Nancy Nyman and Heather McNama are changing the lives of children in foster care and dispelling many of the myths about the foster care system, but not in the way you’d expect. They’re doing it through TV in a single camera half-hour comedy called “The F Word.”
Nyman and McNama, both writers, were married in October of 2014 and currently reside in Los Angeles. The moms know a little something about the foster care system, and write out of experience, as they foster three children, a 4-year-old boy, and two brothers ages 2 and 4. In the past, they also mentored an 18-year-old until he was 21, and are currently fostering siblings 19-year-old Angela and 12-year-old Jason, with the goal of adopting them.
So, what is “The F Word” about exactly? It follows a couple trying to build their family through the Los Angeles foster care system. The pilot got the attention of executive producer Kari Lizer, who created “The New Adventures of Old Christine.” Heather explained to The Huffington Post why there was so much interest immediately:
“When we wrote ‘The F Word’ there was this immediate interest because the stories are compelling and relevant. Writers and producers want to explore this area, but the system is complicated, and often there’s not enough time to research the particulars. That’s where we come in.”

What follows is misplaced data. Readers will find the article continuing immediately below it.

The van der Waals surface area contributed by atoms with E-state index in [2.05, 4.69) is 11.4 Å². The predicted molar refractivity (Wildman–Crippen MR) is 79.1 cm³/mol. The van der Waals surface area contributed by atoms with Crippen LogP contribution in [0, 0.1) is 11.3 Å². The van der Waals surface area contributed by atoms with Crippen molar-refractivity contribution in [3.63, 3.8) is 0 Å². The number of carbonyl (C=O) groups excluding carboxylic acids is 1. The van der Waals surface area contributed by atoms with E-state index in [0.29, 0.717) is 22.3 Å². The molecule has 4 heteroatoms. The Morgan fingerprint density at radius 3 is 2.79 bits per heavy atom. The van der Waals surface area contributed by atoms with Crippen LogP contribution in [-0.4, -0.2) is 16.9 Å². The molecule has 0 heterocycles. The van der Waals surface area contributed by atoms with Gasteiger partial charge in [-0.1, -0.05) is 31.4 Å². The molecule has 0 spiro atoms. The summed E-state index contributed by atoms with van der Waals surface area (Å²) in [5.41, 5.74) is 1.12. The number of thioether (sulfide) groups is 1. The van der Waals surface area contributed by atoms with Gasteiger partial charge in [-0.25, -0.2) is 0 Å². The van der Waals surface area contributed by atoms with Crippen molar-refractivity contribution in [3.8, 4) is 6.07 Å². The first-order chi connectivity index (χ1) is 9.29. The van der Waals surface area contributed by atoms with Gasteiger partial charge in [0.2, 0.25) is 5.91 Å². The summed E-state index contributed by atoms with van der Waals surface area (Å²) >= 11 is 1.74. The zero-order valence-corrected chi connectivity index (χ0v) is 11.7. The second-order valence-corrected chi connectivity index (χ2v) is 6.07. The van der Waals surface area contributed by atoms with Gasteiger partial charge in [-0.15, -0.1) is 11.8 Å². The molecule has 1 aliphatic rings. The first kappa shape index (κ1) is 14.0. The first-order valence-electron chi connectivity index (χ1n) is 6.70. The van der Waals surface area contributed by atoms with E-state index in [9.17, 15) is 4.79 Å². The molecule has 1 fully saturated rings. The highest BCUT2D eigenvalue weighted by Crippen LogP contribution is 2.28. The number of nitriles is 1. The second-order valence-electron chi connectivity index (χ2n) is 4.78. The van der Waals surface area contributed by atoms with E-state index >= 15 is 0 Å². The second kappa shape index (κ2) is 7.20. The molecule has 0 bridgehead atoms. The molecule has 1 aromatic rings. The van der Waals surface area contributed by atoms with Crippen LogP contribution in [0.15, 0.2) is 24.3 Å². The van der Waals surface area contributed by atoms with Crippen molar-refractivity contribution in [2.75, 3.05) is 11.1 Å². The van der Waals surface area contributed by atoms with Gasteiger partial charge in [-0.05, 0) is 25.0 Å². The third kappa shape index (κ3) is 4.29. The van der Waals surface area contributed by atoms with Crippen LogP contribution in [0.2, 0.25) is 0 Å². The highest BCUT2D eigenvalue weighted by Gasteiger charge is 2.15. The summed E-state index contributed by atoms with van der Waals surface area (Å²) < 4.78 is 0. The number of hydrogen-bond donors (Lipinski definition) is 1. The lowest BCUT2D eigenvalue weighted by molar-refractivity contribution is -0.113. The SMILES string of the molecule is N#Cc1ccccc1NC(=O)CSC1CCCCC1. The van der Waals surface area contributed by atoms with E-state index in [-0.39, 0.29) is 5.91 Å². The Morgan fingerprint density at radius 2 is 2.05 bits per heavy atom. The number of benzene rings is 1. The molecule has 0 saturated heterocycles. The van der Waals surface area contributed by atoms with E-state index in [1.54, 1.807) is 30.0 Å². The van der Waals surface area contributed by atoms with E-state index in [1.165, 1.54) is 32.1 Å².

The couple also went on to tackle a second foster TV pilot. The project, called “Social Work,” is an hour-long procedural that follows a Los Angeles County social worker as she navigates the foster care system to save kids. Nancy went on to add:
“The trend, unfortunately, is to portray the foster child as troubled, with bad behavior or mental illness. But there are so many other stories to tell.
Foster kids are regular targets for human trafficking, identity theft and bullying. In many cases, they’re shuffled from home to home with no opportunity to establish meaningful connections.”
As of now, Nancy and Heather are focusing on older children in foster care, because they tend to be the most at-risk for problems once they “age out” or leave the system as adults. Heather went on to explain why:
“The older kids can get bounced around a lot and that creates trust issues and problems in school. The big difference between older and younger kids is the older ones can articulate their problems, the difficulties they are having and what’s bothering them. Once you break through the trust issues, you can really have meaningful conversations and begin to address specific issues.”
It’s amazing to see such an important issue getting awareness in mainstream media, because the only way people learn about big issues, such as foster care, starts in their home, even if that means watching TV show. It’s a great way to start a conversation with kids, too, so they become more aware themselves.